essential. Moreover, the conversions need to be done as correctly.

Yes, treatment of T.61 conversion to 8859-1 (and 2,3,4,10) is indeed
a much wanted feature of RFC-CHAR. I am working on it. It is not
nessecary for supporting RFC-MIME though. Let's see if it will
happen in the next draft of RFC-CHAR. Or else it may be specified
in a revision of RFC-CHAR or a new RFC, much like we expect new
RFCs to be specified with the RFC-MIME framework.

(3) The preceeding point brings the whole issue of character set conversion
    into sharper focus. Currently RFC-CHAR only deals with the problem of
    converting from one character set to a mnemonic encoding on top of another
    character set. This is fine as far as it goes, but it does not solve
    real-world problems adequately. For example, when converting messages into
    X.400 and T.61, there is no way to say that a mnemonic encoding is being
    used on top of T.61. (For that matter, the tendency in MIME work has been
    to limit the character sets mnemonic can be used on top of to straight

Oh, well, there *is* a way to specify mnemonic on top on T.61,
and that is actually what RARE-WG3 (X.500) has specified to use in
the European x.500 pilot service. The charset is called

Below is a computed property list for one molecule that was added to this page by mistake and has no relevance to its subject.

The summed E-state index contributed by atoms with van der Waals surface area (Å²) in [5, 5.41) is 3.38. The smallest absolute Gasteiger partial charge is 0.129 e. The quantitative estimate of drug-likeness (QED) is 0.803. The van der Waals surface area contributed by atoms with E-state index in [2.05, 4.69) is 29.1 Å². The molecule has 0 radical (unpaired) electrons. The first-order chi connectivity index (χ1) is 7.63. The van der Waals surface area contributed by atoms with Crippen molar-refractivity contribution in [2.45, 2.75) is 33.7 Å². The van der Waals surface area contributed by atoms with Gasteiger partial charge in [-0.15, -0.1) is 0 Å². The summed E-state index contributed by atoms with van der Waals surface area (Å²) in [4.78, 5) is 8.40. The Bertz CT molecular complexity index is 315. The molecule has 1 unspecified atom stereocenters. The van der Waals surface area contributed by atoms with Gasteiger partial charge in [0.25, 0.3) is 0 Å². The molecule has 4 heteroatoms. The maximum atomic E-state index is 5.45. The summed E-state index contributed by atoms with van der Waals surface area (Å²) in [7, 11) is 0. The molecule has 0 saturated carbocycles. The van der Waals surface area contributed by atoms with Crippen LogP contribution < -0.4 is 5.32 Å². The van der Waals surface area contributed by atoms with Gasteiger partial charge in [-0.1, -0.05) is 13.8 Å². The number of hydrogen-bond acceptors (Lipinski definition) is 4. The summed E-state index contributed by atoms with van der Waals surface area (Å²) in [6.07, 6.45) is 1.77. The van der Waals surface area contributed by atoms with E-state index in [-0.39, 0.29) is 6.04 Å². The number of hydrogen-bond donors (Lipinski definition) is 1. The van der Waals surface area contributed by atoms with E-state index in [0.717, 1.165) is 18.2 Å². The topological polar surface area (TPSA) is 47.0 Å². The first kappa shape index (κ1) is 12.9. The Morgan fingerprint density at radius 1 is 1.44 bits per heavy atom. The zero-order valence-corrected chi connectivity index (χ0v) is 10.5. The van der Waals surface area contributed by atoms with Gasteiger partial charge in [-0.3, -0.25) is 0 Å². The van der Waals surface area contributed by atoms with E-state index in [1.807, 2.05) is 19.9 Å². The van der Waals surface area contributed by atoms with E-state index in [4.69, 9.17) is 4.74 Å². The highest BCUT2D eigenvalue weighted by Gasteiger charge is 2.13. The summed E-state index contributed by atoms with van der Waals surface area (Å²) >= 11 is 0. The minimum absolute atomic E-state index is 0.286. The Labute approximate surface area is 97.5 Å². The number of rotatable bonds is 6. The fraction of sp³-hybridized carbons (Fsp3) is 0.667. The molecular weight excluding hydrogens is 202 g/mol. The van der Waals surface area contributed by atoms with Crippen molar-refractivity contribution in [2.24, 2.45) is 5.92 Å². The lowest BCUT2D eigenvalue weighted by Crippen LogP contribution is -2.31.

mnemonic+t.61+38 .

    For these reasons it is imperative that conversions exploit the base
    character set to the fullest extent possible. And to do this explicit
    rules must be provided that detail all the gnarly twists that have to be
    accounted for to do a "good" conversion.

There are many things that can be adressed there.
Which do you think are relevant?

    RFC-CHAR could elect to punt on the conversion issue. If it does so it
    becomes a far less useful document, in my opinion, and immediately raises
    the need for a companion document that covers this material.

Conversion may be a big issue, and currently RFC-CHAR only addresses 
the mnemonic way of doing such conversion, which retains all
information. Some mechanisms are built into RFC-CHAR to do
conversion with information loss, but which in some cases provide
a "better" result.

(4) The list of references in RFC-CHAR is pretty skimpy. I cannot believe
    that all this detail about all these character sets was extracted from
    only five documents! I would like to see a much more complete
    bibliography. In fact, I'd like to have one that is comprehensive enough
    that I can tell where each character set's definition came from. Such a
    list is essential if conflicts arise (and they are certain to) -- it lets
    us determine what source was used and allows us to judge between
    conflicting sources of information. Moreover, it allows us to assess the
    technical validity of RFC-CHAR; without it all I can do are spot-checks.

Almost all of the character sets were taken from the two main sources,
the ECMA registry and the IBM manual. And what I did was actually
just to use these documents and write the tables.
There may be a few vendor charsets that lack a reference, but that is all.
I will add those references to the draft.

(6) Extremely minor typos:

    First page. 5rd December 1991 --> 5th December 1991.

    Section 2.1. definiton --> definition.

OK, corrected.

That's it for now.

I appreciate your comments.